shallow”
 “With a large enough smart mob, all
inferences are shallow”
 Relationship oriented computing tools
Amazon – Recommendation system
E-Bay – Reputation system
Google – Relevancy ranking
The Symbolic Species:
The Co-Evolution of
Language and the Brain
by Terrence W. Deacon
Smart Mobs
by Howard Rheingold
Open Innovation
by Henry Chesbrough
The Cathedral &
the Bazaar
by Eric S. Raymond
http://www.almaden.ibm.com/coevolution
© 2004 IBM Corporation
Accelerating Change 2004
WorldBoard
Collaborate (continued)
Connections
by James Burke
Six Degrees: The Science
of a Connected Age
by Duncan J. Watts
Emergence: The Connected
Lives of Ants, Brains, Cities,
and Software
by Steven Johnson
17
http://www.almaden.ibm.com/coevolution
© 2004 IBM Corporation
Accelerating Change 2004
Augment: Telerobotics
Doctor: United States
Patient: France
First transatlantic telesurgery – September 2001
Roundtrip 14,000 km, time lag 200 milliseconds
Flesh and Machines: How Robots Will Change Us
by Rodney Brooks
“The brains of people in poorer countries will be hired to control the physical-labor robots, the remotepresence robots, in richer countries. The good thing about this is that the persons in that poorer country will
not be doing the dirty, tiring work themselves. It will be relatively high-paying and desirable to work for
many places where the economy is poor. Furthermore, it will provide work in those places with poor
economies where no other work is available.” (146-147)
18
http://www.almaden.ibm.com/coevolution
© 2004 IBM Corporation
Accelerating Change 2004
http://www.cio.com/offshoremap/
Delegate: Outsourcing
Measure freedom
60 Minutes (1/11/04) : Out of India
Development as Freedom
by Amartya Sen
Measure money
The Lexus and the Olive Tree:
Understanding Globalization
by Thomas L. Friedman
1998 Nobel Prize
Winner Economics
19
http://www.almaden.ibm.com/coevolution
© 2004 IBM Corporation
Accelerating Change 2004
Automate: 3D Printing (a.k.a. stereolithography)
Printing Organs
BUILDING BONES. A rat's skull
regenerates better with a new
bone-promoting scaffold (left)
than with a less-sophisticated
scaffold (right).
F.E. Weber/University Hospital Zurich
“This Parker Hannifin emissions filter, a
crankcase vapor coalescer, is made out of
PPSF (polyphenylsulfone), a rapid prototyping
material from Stratasys. Parker Hannifin bolted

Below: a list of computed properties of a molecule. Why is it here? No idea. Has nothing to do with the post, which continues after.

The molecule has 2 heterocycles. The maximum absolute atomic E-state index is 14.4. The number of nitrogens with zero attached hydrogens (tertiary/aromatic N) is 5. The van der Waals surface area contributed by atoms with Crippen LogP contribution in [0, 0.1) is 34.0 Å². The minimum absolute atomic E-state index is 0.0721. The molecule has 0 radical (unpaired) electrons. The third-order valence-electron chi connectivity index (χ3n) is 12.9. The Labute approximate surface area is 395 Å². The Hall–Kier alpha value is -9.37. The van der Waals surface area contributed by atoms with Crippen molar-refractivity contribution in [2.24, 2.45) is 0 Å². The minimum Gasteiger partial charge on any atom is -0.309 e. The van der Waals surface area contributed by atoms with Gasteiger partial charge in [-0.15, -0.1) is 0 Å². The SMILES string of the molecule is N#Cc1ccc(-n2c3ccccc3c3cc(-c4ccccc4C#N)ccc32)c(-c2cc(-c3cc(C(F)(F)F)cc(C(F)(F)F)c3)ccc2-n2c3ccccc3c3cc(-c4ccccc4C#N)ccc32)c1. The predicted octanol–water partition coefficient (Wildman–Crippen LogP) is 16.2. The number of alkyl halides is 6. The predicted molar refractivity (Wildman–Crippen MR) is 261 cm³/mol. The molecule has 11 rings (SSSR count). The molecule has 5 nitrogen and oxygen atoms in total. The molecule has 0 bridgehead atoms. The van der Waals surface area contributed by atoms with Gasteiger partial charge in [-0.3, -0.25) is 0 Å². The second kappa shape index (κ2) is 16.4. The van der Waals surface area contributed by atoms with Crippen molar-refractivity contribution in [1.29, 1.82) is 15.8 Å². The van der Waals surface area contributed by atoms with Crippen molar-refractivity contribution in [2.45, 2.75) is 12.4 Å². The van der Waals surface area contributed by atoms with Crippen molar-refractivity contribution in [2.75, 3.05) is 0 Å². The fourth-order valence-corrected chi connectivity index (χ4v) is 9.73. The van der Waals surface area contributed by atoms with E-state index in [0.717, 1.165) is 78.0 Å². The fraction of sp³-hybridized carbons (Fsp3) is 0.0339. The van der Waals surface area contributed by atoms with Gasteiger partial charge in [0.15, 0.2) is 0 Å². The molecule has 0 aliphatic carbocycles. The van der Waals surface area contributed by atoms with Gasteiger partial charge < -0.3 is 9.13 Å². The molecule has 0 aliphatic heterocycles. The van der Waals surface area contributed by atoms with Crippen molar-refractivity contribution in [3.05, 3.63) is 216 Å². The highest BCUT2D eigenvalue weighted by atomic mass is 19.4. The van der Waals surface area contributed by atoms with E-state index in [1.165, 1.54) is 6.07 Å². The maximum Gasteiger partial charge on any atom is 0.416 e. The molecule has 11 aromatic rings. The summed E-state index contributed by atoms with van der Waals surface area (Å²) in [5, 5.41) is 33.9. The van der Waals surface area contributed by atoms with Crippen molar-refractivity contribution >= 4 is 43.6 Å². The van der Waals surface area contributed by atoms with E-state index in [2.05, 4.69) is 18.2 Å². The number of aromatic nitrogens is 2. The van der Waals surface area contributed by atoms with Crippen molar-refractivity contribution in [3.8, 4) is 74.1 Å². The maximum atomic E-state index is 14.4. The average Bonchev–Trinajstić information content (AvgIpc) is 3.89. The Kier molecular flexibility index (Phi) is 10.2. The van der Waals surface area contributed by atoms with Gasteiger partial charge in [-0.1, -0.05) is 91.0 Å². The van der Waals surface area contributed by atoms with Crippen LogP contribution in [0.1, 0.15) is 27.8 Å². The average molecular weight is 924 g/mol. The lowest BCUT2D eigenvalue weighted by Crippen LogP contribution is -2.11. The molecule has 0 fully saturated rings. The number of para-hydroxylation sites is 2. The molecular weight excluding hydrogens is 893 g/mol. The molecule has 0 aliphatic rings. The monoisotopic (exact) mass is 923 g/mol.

this filter onto a 6.0-liter V8 diesel engine block,
and then let the engine run for about 80 hours
to test filter-medium efficiency. The prototype
filter did just fine. It collected blow-by gases
containing 160°F oil, fuel, soot, and other
combustion by-products. It didn’t leak. And
except for some staining, the filter didn’t appear
to have degraded at all.” By Lawrence S. Gould
Printing Teeth & Bone
Printing 3D Gadgets
Printing 3D Electronics
Rapid Manufacturing: The Technologies and
Applications of Rapid Prototyping and Rapid Tooling
by S. S. Dimov, Duc Truon Pham
20
http://www.almaden.ibm.com/coevolution
© 2004 IBM Corporation
Accelerating Change 2004
In the past, work has changed relatively slowly…
21
http://www.almaden.ibm.com/coevolution
© 2004 IBM Corporation
Accelerating Change 2004
In the service economy, work changes rapidly…
Science-technology and business innovations constantly reconfigure work.
Service science seeks to understand and design improved reconfigurations.
Science
Social Science,
Economics,
Org. Behavior
Individual
(inside/outside)
Cognitive
Science
Brain (inside)
Neurophysiology
Cell (inside)
Proteomics
Gene (inside)
Genomics
22
Science produces Data, drives Info Tech
Tech underlies new Products & Services
New Products & Services drive Business
Group (outside)
Technology
http://www.almaden.ibm.com/coevolution
Business
Financial
Services, Legal,
Insurance,
Government
Education,
Communication
Healthcare,
Public
Healthcare,
Industrial
Healthcare,
Distribution
© 2004 IBM Corporation
Accelerating Change 2004
Perhaps technology can help search for improvements in
the reconfigurations space…
Blue Gene, as its name suggests, is aimed at the drug-development market.
Scientists hope eventually to model how proteins fold – a process that is
important in designing drugs that can block cancer cells and other diseases.
Computational organization theory and agent-based computational economics
are potential future directions.
36.01 teraflops (Linpack benchmark)
23
http://www.almaden.ibm.com/coevolution
© 2004 IBM Corporation
Accelerating Change 2004
Emergence of Service Science
Understand service phenomena to better optimize across three levels impacted by rise of service economy

Economic goals at three levels
1. Nations: Maximize GDP / Capita per year
Note nations have many other goals, including environment, health, education, defense, quality of life for citizens, high-skill, high-pay jobs, etc.
2. Businesses: Maximize Revenue / Employee and Profits / Employee per year
Note increasingly businesses are adding additional values, such as sustainable environment, work-life balance, etc.
3. Individuals: Maximize Income / Time
Note in a survey of US information technology workers, base-pay rated fourth in overall goals, behind challenge, stability, and flexibility of
work experience.

Economic goals are achieved by four plans, productivity level is the key attribute
1. Follow demand: Migrate labor to high productivity industries/offerings/jobs where demand exceeds supply
2. Create demand/value innovation: Invent new high productivity industries/offerings/jobs
3. Repair supply: Invest to transform low productivity industries/offerings/jobs(skills); including leap-frog productivity strategy
4. Protect supply: Invest to protect low productivity industries/offerings/jobs(skills) in an effort to buy time, and if lucky catch next wave